Mobile is not just a marketing issue. As the preceding article shows, it also affects research. As people come to prefer and expect short burst mobile studies, researchers need to adjust their tactics in everything from respondent communication to data analysis. Providing a seamless experience—including having integrated mobile surveys and discussions—will go a long way in encouraging people to participate in mobile research efforts. 

Tweet this: #MRX leans towards short-burst surveys on #mobile. @joelrubinson's @ResearchShare post in @visioncritical roundup:    

  1. CMOs and CIOs battle for mobile strategy ownership

According to the report produced by research firm, Vanson Bourne, and mobile solutions provider, Netbiscuits, 51 per cent of CMOs believe they should acquire more ownership of their organisation’s mobile Web strategy ahead of the CIO, with only 9 per cent seeing it as the CIO’s responsibility. In contrast, just 35 per cent of CIOs agreed.

However, the report claimed CMOs aren’t yet ready for the responsibility, with only 50 per cent stating that testing is a critical or very important factor to improving mobile customer experience. This is despite the fact that other research indicates 76 per cent of consumers will leave a mobile website if it is hard to use, the report authors stated. In comparison, 74 per cent of CIOs said testing was critical where mobile Web strategy is concerned. – Nadia Cameron on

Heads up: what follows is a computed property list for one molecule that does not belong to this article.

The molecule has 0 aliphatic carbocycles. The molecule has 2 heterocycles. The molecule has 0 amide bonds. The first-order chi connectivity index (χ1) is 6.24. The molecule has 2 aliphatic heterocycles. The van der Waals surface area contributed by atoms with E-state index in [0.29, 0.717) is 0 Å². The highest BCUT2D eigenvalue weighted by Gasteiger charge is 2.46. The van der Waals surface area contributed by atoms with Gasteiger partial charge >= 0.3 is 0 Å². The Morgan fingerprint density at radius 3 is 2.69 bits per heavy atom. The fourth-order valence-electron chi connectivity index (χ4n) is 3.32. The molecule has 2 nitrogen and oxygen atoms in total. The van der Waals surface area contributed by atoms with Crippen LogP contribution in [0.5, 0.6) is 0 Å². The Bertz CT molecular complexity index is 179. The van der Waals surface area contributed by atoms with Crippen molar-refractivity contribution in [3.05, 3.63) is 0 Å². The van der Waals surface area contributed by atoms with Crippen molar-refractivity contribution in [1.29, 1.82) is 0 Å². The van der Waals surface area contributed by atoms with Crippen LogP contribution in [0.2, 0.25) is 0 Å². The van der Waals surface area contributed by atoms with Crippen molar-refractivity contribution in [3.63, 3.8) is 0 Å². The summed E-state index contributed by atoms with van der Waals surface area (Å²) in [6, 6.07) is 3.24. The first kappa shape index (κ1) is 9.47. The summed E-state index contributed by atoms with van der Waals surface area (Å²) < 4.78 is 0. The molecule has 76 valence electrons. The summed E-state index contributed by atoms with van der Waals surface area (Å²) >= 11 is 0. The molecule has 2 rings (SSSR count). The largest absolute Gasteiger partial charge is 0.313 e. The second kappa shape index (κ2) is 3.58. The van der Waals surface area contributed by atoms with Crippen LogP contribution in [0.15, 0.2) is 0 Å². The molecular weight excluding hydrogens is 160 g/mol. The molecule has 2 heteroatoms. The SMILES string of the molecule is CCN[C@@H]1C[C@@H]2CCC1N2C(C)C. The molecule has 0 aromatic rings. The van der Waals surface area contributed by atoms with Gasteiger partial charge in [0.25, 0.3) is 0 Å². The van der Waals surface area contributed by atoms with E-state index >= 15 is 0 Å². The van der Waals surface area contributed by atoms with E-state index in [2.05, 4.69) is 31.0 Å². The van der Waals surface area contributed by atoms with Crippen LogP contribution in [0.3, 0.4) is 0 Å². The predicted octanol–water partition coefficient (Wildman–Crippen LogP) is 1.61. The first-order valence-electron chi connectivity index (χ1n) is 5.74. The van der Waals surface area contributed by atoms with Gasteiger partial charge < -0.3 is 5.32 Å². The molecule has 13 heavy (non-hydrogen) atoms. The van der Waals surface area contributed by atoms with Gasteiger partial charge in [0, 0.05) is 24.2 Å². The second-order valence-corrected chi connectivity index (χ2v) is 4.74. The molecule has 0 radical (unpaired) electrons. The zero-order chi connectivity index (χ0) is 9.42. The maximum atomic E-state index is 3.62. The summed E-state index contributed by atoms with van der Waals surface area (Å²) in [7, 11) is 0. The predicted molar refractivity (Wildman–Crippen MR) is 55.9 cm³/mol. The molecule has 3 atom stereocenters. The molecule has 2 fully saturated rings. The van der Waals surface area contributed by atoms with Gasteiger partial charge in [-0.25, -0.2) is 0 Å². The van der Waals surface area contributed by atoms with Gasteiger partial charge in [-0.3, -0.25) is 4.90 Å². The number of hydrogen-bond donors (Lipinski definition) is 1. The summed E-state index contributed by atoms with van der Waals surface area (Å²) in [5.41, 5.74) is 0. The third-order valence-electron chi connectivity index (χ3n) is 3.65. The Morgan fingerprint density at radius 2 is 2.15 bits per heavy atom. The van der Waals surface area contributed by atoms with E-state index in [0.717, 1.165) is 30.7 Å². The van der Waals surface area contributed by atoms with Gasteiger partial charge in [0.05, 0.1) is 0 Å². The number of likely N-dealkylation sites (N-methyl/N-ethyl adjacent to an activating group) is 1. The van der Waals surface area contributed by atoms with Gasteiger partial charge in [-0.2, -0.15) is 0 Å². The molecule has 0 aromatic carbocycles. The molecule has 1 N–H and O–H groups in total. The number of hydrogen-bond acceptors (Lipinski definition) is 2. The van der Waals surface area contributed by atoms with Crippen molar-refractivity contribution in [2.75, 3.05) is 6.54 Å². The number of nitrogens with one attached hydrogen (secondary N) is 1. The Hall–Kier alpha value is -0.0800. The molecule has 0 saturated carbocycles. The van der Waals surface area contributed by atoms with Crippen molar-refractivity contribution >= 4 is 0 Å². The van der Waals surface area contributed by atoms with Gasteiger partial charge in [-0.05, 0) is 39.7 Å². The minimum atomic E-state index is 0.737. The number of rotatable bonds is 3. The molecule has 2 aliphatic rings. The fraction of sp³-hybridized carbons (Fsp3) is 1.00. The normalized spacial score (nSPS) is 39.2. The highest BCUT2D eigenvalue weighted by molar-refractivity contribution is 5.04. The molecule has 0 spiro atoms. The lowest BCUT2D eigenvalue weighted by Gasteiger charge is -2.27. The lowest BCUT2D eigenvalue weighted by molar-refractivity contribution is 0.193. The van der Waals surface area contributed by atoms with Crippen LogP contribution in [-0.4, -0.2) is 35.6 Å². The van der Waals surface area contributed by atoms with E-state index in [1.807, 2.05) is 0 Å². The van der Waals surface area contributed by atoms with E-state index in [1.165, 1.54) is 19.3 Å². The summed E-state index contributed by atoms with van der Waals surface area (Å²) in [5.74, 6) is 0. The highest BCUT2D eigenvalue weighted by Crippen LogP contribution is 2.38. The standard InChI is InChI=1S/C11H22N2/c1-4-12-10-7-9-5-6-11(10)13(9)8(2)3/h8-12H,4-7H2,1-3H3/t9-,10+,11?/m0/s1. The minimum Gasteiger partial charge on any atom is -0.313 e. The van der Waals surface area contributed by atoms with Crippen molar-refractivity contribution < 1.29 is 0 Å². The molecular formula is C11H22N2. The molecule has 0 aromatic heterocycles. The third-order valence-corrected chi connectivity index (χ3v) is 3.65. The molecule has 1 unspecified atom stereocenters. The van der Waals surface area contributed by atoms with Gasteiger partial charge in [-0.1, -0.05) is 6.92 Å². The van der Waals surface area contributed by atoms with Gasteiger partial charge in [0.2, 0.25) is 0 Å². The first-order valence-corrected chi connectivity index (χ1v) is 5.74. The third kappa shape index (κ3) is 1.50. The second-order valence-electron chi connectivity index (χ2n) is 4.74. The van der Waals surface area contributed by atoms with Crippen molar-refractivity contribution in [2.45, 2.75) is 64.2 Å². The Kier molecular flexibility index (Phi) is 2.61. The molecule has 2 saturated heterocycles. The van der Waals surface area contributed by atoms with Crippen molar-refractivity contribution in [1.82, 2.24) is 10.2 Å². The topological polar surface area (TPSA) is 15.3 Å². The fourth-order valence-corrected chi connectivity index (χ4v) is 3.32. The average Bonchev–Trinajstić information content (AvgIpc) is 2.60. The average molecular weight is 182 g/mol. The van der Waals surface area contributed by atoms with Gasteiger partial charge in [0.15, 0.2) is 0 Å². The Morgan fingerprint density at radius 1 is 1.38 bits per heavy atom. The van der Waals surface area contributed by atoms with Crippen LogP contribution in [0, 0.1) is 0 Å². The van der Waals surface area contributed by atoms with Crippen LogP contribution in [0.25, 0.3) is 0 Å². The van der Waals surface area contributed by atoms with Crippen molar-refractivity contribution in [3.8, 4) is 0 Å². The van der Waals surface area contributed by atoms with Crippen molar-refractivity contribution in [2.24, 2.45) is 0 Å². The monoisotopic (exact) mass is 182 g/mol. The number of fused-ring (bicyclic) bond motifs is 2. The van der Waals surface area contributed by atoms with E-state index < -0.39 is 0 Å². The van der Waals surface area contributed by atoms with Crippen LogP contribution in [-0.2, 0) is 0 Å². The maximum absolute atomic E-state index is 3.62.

Why can’t CMOs and CIOs agree when it comes to the ownership of mobile strategy? It’s for the same reason marketers and IT folks can’t agree on big data: because it’s a trend that requires the cooperation of both parties. CMOs and CIOs need to agree quickly so they can turn their attention to what truly matters: their customers.

Tweet this: CMOs and CIOs fight over #mobile strategy ownership…at the expense of customer experience? See @visioncritical roundup:

What articles about mobile have caught your attention recently? Let us know by leaving a comment below.

And if you’d like to learn more about engaging your customers with integrated mobile surveys and discussions, please contact us to see how Vision Critical can help.

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Kelvin Claveria

Kelvin Claveria was the former Content Marketing Manager and was responsible for Vision Critical's blog and social media marketing program. Before joining Vision Critical's global marketing team, Kelvin worked at Dunn PR, a Vancouver-based public relations firm. His experience includes working with lifestyle, real estate, and non-profit clients to develop social media marketing and PR strategies. Kelvin has a Bachelor of Business Administration from SFU's Beedie School of Business.